Neither BAE Systems nor Saab have come clean on the exact amounts paid to Osprey for the successful conclusion of the arms contracts.

An intelligence source, and even the South African attorney general, has expressed surprise that it took so long to look into the dealings of the agent in the South African arms deal.

Fana Hlongwane was, besides being a Director of Osprey, also an advisor and seen as a front man for Joe Modise, South Africa’s deceased former Minister of Defense. Modise resigned in 1999 and died of cancer in 2002.

Mr. Hlongwane is also a former director of the State owned arms company Denel – Saab has entered a joint venture with one of Denel’s divisions.

According to South Africa’s Sunday Times Fana Hlongwane has kept up his interest in arms trade. He is presently chairman of the Ngwane Defence Group.

The arms deal, a ZAR 43 billion deal a the time, where the purchase of the Gripen’s and the Hawk’s was the largest piece by far, continues to overshadow South African politics on the highest level. Last year the then Deputy President, Jacob Zuma, was fired after his former financial advisor was sentenced to a 15-year imprisonment for accepting money from French arms manufacturer Thompson-CSF (Thales) on behalf of Jacob Zuma. The ZAR 500 000 transaction was, according the Judge Squires, a payment to secure that Zuma facilitated Thompson-CSF’s interests in the arms deal. As it where the French company only benefited as a sub-contractor in the deal.

The Guardian reported back in 2003 that BAE paid a commission of £150 million (ZAR 1.8 billion) to secure the Hawk contract. This amount has been strongly repudiated.

The British Serious Fraud Office is investing the South African arms deal as part of a larger investigation into BAE System. Last month the British Attorney General Lord Peter Goldsmith, the government's chief legal adviser, announced that the SFO had halted its investigation into claims BAE Systems had set up a slush fund for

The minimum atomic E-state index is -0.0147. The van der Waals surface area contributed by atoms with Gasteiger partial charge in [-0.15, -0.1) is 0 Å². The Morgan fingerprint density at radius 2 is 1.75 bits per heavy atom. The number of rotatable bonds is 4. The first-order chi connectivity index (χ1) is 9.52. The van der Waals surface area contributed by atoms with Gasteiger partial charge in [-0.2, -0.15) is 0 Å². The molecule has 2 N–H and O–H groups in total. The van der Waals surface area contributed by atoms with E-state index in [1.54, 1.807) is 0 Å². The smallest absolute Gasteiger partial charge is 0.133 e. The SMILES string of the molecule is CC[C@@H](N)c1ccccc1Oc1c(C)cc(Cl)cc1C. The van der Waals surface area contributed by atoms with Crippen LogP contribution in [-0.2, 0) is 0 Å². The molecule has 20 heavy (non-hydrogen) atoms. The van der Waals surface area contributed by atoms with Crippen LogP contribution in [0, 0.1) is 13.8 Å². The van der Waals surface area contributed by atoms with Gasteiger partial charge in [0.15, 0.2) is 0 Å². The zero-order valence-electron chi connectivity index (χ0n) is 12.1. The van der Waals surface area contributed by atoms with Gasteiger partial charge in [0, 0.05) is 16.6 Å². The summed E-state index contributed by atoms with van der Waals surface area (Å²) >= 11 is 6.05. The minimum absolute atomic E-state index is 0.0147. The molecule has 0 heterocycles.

some Saudi royal family members relating to an arms deal back in 1980.

Illicit BAE Systems payments to politicians and officials in Tanzania, Chile, the Czech Republic and Romania are also probed according to The Guardian.

BAE’s and Saab’s spokes persons declined to comment on the matter. BAE’s London spokes person Lisa Hillary-Tee was contacted as well as Fana Hlongwane, for a comment.

Africascan Comment
The rumour mill surrounding the South African arms deal continues.

The British SFO investigation seem to do exactly what should have been done long ago, namely what is obvious in any fraud investigation, to “follow the money”, to paraphrase Deep Troat in the Watergate investigation.

It should be said that the Swedish Government and serious fraud units have been extremely passive over the years and they have mostly accepted Saab’s promises that it has not done anything illegal during the South African arms deal’s process.

Saab may not have done anything illicit, but, as it says, have followed the rule book. It is a valid point, as a Saab director put it, that it would be way too high a risk to bribe people and risk a deal that’s taken some 10-20 years to execute. A bribe that indeed could sink the whole Swedish arms industry.

This story reads like a John le Carre novel. We have probably not seen the end of it yet.